March 9, 2012; Source: New York Times
New York City’s Department of Investigation (DOI) has reported that, of 6,500 job placements claimed by Seedco, 1,400 were fraudulent. That is, those who had purportedly been helped by the nonprofit were either still jobless or they had found jobs on their own without Seedco’s help. The DOI report says that Seedco “developed systematic practices to report false placements.” One of the most remarkable findings is that Seedco got the city’s approval for shredding job placement documents for the period of 2008 to February 2011, so the actual number of fraudulent job placements might be much higher.
If you want to see an example of the courage of a whistleblower, look to Bill Harper, a former deputy director at Seedco. In August of last year, Michael Powell of the New York Times first reported about Harper’s allegations that SEEDCO was falsifying reports of job placements for its performance on city government contracts. At the time, Powell said that Seedco tried to sully Harper’s reputation and claimed to have conducted an audit that found only 60 fraudulent job placements compared to Harper’s count of 400. A month later, Powell was back reporting on new allegations about Seedco’s job placement accomplishments. This time around, both the city oversight agencies and Seedco itself were less defensive and dismissive, and Seedco promised corrective actions such as reviews and retraining of staff.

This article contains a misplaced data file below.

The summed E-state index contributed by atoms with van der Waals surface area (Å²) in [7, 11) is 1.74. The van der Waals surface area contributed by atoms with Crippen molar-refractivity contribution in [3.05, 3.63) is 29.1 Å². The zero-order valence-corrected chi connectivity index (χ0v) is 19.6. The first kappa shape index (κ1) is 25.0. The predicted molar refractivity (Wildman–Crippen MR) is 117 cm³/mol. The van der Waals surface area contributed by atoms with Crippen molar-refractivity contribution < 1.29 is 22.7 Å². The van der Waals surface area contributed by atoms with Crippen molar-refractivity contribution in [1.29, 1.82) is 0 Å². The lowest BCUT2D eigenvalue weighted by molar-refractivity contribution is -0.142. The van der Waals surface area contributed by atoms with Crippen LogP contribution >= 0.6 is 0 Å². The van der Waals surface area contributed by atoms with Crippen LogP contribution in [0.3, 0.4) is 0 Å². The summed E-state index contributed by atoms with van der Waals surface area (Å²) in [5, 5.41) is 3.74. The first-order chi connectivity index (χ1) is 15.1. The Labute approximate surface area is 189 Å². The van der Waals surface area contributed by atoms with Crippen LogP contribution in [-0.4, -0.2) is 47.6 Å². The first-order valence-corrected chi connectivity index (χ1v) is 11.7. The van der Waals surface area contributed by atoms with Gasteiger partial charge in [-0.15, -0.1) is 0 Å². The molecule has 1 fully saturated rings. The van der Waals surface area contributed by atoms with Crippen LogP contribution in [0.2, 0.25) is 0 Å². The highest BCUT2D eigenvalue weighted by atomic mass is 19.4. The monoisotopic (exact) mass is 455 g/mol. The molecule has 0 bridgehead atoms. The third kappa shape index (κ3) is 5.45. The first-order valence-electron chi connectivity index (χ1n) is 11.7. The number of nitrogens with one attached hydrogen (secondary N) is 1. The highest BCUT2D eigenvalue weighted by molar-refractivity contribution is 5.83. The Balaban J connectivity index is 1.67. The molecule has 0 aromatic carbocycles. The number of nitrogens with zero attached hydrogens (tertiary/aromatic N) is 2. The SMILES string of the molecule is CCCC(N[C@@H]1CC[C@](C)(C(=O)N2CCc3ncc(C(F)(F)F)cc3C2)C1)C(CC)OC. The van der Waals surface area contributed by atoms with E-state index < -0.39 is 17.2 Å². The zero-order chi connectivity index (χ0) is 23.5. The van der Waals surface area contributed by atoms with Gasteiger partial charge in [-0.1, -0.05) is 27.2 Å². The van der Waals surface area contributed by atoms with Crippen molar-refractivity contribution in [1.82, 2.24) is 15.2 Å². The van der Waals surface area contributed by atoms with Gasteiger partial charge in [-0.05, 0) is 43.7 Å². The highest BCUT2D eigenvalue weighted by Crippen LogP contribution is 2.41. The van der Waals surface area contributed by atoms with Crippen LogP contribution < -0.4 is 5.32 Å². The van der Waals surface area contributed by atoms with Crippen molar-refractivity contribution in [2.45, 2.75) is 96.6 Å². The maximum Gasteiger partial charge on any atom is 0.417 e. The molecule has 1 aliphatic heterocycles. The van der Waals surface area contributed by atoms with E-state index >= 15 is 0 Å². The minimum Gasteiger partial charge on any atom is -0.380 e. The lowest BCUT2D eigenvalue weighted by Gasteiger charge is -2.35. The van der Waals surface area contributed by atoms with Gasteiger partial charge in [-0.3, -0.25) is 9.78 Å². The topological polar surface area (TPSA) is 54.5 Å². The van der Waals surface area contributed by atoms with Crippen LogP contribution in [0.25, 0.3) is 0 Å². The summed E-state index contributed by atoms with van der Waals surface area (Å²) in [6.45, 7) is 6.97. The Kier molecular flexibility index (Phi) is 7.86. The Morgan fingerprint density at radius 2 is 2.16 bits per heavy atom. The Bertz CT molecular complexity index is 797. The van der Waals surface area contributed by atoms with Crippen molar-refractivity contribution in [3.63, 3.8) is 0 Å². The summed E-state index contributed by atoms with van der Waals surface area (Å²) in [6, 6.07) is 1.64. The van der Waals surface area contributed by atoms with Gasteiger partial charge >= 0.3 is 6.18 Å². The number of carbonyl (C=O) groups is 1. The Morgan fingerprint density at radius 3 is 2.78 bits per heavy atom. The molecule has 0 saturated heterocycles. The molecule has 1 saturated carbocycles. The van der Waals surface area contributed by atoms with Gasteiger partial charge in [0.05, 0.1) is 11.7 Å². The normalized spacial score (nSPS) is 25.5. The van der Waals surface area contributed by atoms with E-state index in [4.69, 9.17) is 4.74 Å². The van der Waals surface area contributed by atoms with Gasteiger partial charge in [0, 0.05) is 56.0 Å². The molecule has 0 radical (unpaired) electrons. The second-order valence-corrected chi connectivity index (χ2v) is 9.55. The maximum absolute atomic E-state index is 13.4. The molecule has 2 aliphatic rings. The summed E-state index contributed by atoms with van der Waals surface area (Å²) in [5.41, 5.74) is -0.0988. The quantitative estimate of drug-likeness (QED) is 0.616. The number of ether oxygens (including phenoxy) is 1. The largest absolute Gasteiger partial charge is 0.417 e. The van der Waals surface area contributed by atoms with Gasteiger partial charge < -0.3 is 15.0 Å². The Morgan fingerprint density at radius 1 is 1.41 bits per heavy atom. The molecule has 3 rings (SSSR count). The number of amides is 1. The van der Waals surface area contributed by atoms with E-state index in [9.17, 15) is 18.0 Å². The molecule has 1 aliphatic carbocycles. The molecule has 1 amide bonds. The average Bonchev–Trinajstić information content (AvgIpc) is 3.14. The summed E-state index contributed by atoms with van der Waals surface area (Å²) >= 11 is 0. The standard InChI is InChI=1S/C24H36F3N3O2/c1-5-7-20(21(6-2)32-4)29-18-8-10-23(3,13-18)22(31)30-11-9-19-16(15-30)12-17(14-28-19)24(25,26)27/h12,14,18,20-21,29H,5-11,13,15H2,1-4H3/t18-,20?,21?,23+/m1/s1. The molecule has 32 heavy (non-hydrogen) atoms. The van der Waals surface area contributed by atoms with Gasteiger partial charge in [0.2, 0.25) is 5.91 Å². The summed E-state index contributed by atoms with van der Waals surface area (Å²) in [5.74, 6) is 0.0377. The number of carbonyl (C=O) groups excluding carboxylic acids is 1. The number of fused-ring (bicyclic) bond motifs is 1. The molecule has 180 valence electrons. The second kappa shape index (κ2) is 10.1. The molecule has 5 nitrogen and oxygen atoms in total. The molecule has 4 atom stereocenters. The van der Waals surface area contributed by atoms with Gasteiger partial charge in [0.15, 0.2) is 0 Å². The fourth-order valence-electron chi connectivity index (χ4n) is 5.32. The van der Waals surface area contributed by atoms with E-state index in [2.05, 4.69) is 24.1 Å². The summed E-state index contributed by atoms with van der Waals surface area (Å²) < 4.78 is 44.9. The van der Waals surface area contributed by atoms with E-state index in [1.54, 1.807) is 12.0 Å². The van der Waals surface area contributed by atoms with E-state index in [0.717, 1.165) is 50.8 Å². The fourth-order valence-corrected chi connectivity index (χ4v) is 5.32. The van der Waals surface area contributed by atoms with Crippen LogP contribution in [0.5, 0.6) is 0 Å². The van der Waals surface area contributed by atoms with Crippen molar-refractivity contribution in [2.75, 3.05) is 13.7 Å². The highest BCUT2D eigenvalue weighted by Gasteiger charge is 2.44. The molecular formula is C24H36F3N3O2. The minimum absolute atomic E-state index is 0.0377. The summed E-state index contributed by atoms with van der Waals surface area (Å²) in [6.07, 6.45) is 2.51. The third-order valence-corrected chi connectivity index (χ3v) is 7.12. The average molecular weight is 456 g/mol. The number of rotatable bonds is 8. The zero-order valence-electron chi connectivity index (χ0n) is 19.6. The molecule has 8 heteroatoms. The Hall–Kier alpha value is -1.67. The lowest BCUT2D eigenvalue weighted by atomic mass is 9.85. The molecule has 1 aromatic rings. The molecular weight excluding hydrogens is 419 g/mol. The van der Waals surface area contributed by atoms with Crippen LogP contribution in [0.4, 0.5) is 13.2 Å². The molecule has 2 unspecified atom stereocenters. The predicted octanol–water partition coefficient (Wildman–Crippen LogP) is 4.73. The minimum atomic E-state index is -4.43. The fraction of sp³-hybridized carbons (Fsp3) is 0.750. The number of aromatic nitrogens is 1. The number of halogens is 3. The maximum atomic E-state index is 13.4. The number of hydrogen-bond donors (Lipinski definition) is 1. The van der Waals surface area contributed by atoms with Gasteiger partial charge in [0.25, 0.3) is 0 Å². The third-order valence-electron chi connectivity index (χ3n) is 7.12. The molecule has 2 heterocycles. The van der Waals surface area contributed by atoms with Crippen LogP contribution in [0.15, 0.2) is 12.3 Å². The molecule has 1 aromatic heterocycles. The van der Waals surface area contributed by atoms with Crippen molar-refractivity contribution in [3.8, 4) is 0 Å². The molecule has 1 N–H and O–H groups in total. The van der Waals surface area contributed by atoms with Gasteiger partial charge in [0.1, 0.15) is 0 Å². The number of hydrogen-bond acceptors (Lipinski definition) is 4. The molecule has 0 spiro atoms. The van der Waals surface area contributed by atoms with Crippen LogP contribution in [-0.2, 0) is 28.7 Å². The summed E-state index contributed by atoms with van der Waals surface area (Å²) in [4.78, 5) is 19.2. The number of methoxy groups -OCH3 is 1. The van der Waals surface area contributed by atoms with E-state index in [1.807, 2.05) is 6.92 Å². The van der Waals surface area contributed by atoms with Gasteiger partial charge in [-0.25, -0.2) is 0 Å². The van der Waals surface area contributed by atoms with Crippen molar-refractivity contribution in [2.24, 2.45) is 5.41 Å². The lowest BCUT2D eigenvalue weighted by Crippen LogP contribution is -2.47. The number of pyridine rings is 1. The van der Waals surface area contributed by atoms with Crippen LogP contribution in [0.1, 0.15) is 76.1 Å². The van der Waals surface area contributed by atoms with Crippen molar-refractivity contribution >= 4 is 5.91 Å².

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Though Seedco’s relatively new senior management is promising to make additional changes, the new charges are obviously not good news for the organization. Powell reports that federal prosecutors are looking at Seedco’s job placement contracts and the city has announced that it will take away Seedco’s $7 million annual contract and give it to a different nonprofit.
Why did a great and respected nonprofit allegedly get involved in this kind of behavior? According to Powell’s article, “The employees at Seedco…described a culture of unrelenting pressure from the Bloomberg administration to produce data showing that the job placement effort was working. Each year, city officials increased the targets for placements, even in the midst of a deep recession. The city required contract agencies to give weekly, monthly and quarterly reports of progress. City officials graded their progress, giving good marks to those with high numbers of placements, and poor grades to those that fell behind.” Staff reported that managers pressured them to fake job placements and learned tricks for fabricating job placement reports.
Under Mayor Mike Bloomberg, the city has emphasized performance-based contracting, making Seedco’s competition for new contracts, such as a contract for a new workforce center in the Bronx that it wanted at the time, dependent on showing the numbers. Faking the reports had reportedly become part of Seedco’s organizational culture of responding to Bloomberg’s city hall pressure.
Read the DOI report for an amazing story of terribly bad nonprofit management. But congratulate Harper. You and we know that he had to have been showered with attacks and insinuations after he went public with what he knew. But that’s the challenge of being a whistleblower. It takes real courage. Thank you, Bill Harper.—Rick Cohen